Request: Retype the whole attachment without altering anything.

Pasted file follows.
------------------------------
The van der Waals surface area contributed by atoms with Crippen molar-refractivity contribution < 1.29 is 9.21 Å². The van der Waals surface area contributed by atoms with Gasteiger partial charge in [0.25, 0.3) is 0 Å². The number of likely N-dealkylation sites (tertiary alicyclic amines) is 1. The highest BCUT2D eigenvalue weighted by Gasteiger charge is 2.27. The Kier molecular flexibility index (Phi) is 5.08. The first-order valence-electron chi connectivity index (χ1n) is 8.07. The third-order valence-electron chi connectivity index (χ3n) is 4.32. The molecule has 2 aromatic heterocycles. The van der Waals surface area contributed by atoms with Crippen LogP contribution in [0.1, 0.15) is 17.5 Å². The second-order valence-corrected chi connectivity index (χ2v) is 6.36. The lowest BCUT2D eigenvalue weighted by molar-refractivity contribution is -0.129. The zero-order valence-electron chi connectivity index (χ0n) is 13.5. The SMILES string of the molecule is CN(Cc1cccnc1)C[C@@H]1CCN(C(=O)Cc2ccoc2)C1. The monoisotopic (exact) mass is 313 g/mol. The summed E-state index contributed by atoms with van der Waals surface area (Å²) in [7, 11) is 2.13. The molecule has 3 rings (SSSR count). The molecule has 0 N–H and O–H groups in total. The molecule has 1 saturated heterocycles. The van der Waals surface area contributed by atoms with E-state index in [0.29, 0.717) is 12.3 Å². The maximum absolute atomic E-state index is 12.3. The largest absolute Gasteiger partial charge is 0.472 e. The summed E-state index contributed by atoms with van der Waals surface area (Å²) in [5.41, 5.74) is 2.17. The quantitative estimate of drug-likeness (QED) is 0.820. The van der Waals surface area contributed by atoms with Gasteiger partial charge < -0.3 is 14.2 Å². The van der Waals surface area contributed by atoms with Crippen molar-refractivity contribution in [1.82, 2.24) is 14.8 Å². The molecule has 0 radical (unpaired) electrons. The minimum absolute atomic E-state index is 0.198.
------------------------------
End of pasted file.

The van der Waals surface area contributed by atoms with Crippen molar-refractivity contribution < 1.29 is 9.21 Å². The van der Waals surface area contributed by atoms with Gasteiger partial charge in [0.25, 0.3) is 0 Å². The number of likely N-dealkylation sites (tertiary alicyclic amines) is 1. The highest BCUT2D eigenvalue weighted by Gasteiger charge is 2.27. The Kier molecular flexibility index (Phi) is 5.08. The first-order valence-electron chi connectivity index (χ1n) is 8.07. The third-order valence-electron chi connectivity index (χ3n) is 4.32. The molecule has 2 aromatic heterocycles. The van der Waals surface area contributed by atoms with Crippen LogP contribution in [0.1, 0.15) is 17.5 Å². The second-order valence-corrected chi connectivity index (χ2v) is 6.36. The lowest BCUT2D eigenvalue weighted by molar-refractivity contribution is -0.129. The zero-order valence-electron chi connectivity index (χ0n) is 13.5. The SMILES string of the molecule is CN(Cc1cccnc1)C[C@@H]1CCN(C(=O)Cc2ccoc2)C1. The monoisotopic (exact) mass is 313 g/mol. The summed E-state index contributed by atoms with van der Waals surface area (Å²) in [7, 11) is 2.13. The molecule has 3 rings (SSSR count). The molecule has 0 N–H and O–H groups in total. The molecule has 1 saturated heterocycles. The van der Waals surface area contributed by atoms with E-state index in [0.29, 0.717) is 12.3 Å². The maximum absolute atomic E-state index is 12.3. The largest absolute Gasteiger partial charge is 0.472 e. The summed E-state index contributed by atoms with van der Waals surface area (Å²) in [5.41, 5.74) is 2.17. The quantitative estimate of drug-likeness (QED) is 0.820. The van der Waals surface area contributed by atoms with Gasteiger partial charge < -0.3 is 14.2 Å². The van der Waals surface area contributed by atoms with Crippen molar-refractivity contribution in [1.82, 2.24) is 14.8 Å². The molecule has 0 radical (unpaired) electrons. The minimum absolute atomic E-state index is 0.198.